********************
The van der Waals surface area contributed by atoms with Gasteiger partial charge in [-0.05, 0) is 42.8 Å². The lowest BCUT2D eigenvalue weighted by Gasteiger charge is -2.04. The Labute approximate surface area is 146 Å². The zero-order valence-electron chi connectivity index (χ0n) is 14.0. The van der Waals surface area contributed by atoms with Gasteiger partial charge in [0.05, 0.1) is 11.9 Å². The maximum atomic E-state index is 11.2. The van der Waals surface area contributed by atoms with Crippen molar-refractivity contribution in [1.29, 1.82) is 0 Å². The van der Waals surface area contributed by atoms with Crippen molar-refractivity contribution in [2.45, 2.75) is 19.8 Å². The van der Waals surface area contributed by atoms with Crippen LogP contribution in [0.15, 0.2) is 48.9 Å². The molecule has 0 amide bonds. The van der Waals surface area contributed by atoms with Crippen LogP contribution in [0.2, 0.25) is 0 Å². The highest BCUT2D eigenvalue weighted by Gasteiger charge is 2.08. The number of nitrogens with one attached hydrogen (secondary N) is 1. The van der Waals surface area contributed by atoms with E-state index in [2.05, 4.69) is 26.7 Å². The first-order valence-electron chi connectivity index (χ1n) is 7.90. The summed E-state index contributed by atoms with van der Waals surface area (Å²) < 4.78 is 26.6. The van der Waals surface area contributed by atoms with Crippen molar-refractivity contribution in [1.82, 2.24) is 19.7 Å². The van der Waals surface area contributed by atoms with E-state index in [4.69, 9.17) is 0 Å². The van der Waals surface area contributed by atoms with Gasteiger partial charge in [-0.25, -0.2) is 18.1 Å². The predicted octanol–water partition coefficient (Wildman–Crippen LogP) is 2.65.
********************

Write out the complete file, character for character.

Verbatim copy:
The van der Waals surface area contributed by atoms with Gasteiger partial charge in [-0.05, 0) is 42.8 Å². The lowest BCUT2D eigenvalue weighted by Gasteiger charge is -2.04. The Labute approximate surface area is 146 Å². The zero-order valence-electron chi connectivity index (χ0n) is 14.0. The van der Waals surface area contributed by atoms with Gasteiger partial charge in [0.05, 0.1) is 11.9 Å². The maximum atomic E-state index is 11.2. The van der Waals surface area contributed by atoms with Crippen molar-refractivity contribution in [1.29, 1.82) is 0 Å². The van der Waals surface area contributed by atoms with Crippen molar-refractivity contribution in [2.45, 2.75) is 19.8 Å². The van der Waals surface area contributed by atoms with Crippen LogP contribution in [0.15, 0.2) is 48.9 Å². The molecule has 0 amide bonds. The van der Waals surface area contributed by atoms with Crippen LogP contribution in [0.2, 0.25) is 0 Å². The highest BCUT2D eigenvalue weighted by Gasteiger charge is 2.08. The number of nitrogens with one attached hydrogen (secondary N) is 1. The van der Waals surface area contributed by atoms with E-state index in [2.05, 4.69) is 26.7 Å². The first-order valence-electron chi connectivity index (χ1n) is 7.90. The summed E-state index contributed by atoms with van der Waals surface area (Å²) < 4.78 is 26.6. The van der Waals surface area contributed by atoms with Crippen molar-refractivity contribution in [1.82, 2.24) is 19.7 Å². The van der Waals surface area contributed by atoms with E-state index in [4.69, 9.17) is 0 Å². The van der Waals surface area contributed by atoms with Gasteiger partial charge in [-0.25, -0.2) is 18.1 Å². The predicted octanol–water partition coefficient (Wildman–Crippen LogP) is 2.65.